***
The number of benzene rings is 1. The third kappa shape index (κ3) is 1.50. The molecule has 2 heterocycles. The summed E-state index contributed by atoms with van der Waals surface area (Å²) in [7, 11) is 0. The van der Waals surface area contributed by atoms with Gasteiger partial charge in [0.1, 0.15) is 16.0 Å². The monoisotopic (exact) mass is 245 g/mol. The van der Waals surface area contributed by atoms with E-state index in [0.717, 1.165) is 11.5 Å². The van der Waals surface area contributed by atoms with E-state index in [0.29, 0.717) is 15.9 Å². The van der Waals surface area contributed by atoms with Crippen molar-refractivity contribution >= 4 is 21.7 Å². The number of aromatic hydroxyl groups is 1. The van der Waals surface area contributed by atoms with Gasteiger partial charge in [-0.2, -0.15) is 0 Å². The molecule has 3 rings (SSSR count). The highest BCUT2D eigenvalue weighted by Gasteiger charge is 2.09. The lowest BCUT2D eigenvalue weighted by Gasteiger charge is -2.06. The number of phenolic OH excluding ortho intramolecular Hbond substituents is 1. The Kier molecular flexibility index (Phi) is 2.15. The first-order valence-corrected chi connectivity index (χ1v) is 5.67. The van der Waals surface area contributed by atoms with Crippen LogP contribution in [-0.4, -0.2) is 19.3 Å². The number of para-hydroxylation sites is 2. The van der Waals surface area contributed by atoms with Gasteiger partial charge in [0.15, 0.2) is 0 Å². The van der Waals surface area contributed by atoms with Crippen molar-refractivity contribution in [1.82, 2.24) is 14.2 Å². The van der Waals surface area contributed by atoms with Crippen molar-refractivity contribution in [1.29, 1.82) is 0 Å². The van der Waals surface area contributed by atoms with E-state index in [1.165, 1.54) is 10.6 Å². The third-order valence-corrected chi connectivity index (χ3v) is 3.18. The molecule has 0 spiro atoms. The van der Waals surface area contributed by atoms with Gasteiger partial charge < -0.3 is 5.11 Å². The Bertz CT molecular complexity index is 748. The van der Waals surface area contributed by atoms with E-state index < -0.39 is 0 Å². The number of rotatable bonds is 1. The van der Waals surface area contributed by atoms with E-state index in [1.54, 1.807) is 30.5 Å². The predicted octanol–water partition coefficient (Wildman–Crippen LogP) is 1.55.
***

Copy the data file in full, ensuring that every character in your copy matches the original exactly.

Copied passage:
The number of benzene rings is 1. The third kappa shape index (κ3) is 1.50. The molecule has 2 heterocycles. The summed E-state index contributed by atoms with van der Waals surface area (Å²) in [7, 11) is 0. The van der Waals surface area contributed by atoms with Gasteiger partial charge in [0.1, 0.15) is 16.0 Å². The monoisotopic (exact) mass is 245 g/mol. The van der Waals surface area contributed by atoms with E-state index in [0.717, 1.165) is 11.5 Å². The van der Waals surface area contributed by atoms with E-state index in [0.29, 0.717) is 15.9 Å². The van der Waals surface area contributed by atoms with Crippen molar-refractivity contribution >= 4 is 21.7 Å². The number of aromatic hydroxyl groups is 1. The van der Waals surface area contributed by atoms with Gasteiger partial charge in [-0.2, -0.15) is 0 Å². The molecule has 3 rings (SSSR count). The highest BCUT2D eigenvalue weighted by Gasteiger charge is 2.09. The lowest BCUT2D eigenvalue weighted by Gasteiger charge is -2.06. The number of phenolic OH excluding ortho intramolecular Hbond substituents is 1. The Kier molecular flexibility index (Phi) is 2.15. The first-order valence-corrected chi connectivity index (χ1v) is 5.67. The van der Waals surface area contributed by atoms with Crippen LogP contribution in [-0.4, -0.2) is 19.3 Å². The number of para-hydroxylation sites is 2. The van der Waals surface area contributed by atoms with Gasteiger partial charge in [0.15, 0.2) is 0 Å². The van der Waals surface area contributed by atoms with Crippen molar-refractivity contribution in [1.82, 2.24) is 14.2 Å². The van der Waals surface area contributed by atoms with Crippen molar-refractivity contribution in [1.29, 1.82) is 0 Å². The van der Waals surface area contributed by atoms with E-state index in [1.165, 1.54) is 10.6 Å². The third-order valence-corrected chi connectivity index (χ3v) is 3.18. The molecule has 0 spiro atoms. The van der Waals surface area contributed by atoms with Gasteiger partial charge < -0.3 is 5.11 Å². The Bertz CT molecular complexity index is 748. The van der Waals surface area contributed by atoms with E-state index < -0.39 is 0 Å². The number of rotatable bonds is 1. The van der Waals surface area contributed by atoms with E-state index in [1.54, 1.807) is 30.5 Å². The predicted octanol–water partition coefficient (Wildman–Crippen LogP) is 1.55.